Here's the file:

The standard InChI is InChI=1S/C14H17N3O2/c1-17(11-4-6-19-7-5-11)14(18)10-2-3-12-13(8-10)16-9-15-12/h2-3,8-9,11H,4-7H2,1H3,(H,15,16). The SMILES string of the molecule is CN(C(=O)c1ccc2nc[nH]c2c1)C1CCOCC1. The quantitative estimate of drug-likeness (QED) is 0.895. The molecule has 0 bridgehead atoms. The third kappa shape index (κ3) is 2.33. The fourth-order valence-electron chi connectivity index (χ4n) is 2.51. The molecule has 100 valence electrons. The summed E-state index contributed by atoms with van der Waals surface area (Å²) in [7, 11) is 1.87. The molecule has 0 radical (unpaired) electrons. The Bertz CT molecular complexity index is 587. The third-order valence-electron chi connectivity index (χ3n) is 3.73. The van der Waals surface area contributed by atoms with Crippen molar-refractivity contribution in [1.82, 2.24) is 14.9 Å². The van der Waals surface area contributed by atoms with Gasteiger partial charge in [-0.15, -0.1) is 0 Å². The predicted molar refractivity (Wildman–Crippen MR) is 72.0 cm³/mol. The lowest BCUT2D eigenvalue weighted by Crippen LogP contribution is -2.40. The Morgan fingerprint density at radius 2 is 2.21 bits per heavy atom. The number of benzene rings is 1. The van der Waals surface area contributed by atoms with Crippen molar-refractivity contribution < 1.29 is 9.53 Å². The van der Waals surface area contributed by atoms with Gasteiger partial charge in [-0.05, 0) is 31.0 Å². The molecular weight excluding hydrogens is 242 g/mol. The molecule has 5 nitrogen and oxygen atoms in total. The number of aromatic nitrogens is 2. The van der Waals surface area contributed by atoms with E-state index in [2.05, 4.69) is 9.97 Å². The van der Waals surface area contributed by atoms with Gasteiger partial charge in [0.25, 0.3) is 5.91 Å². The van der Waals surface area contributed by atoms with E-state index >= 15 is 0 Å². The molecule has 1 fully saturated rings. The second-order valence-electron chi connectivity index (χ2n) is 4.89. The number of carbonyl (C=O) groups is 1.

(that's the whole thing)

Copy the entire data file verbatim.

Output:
The standard InChI is InChI=1S/C14H17N3O2/c1-17(11-4-6-19-7-5-11)14(18)10-2-3-12-13(8-10)16-9-15-12/h2-3,8-9,11H,4-7H2,1H3,(H,15,16). The SMILES string of the molecule is CN(C(=O)c1ccc2nc[nH]c2c1)C1CCOCC1. The quantitative estimate of drug-likeness (QED) is 0.895. The molecule has 0 bridgehead atoms. The third kappa shape index (κ3) is 2.33. The fourth-order valence-electron chi connectivity index (χ4n) is 2.51. The molecule has 100 valence electrons. The summed E-state index contributed by atoms with van der Waals surface area (Å²) in [7, 11) is 1.87. The molecule has 0 radical (unpaired) electrons. The Bertz CT molecular complexity index is 587. The third-order valence-electron chi connectivity index (χ3n) is 3.73. The van der Waals surface area contributed by atoms with Crippen molar-refractivity contribution in [1.82, 2.24) is 14.9 Å². The van der Waals surface area contributed by atoms with Gasteiger partial charge in [-0.15, -0.1) is 0 Å². The predicted molar refractivity (Wildman–Crippen MR) is 72.0 cm³/mol. The lowest BCUT2D eigenvalue weighted by Crippen LogP contribution is -2.40. The Morgan fingerprint density at radius 2 is 2.21 bits per heavy atom. The number of benzene rings is 1. The van der Waals surface area contributed by atoms with Crippen molar-refractivity contribution < 1.29 is 9.53 Å². The van der Waals surface area contributed by atoms with Gasteiger partial charge in [-0.05, 0) is 31.0 Å². The molecular weight excluding hydrogens is 242 g/mol. The molecule has 5 nitrogen and oxygen atoms in total. The number of aromatic nitrogens is 2. The van der Waals surface area contributed by atoms with E-state index in [2.05, 4.69) is 9.97 Å². The van der Waals surface area contributed by atoms with Gasteiger partial charge in [0.25, 0.3) is 5.91 Å². The van der Waals surface area contributed by atoms with E-state index >= 15 is 0 Å². The molecule has 1 fully saturated rings. The second-order valence-electron chi connectivity index (χ2n) is 4.89. The number of carbonyl (C=O) groups is 1.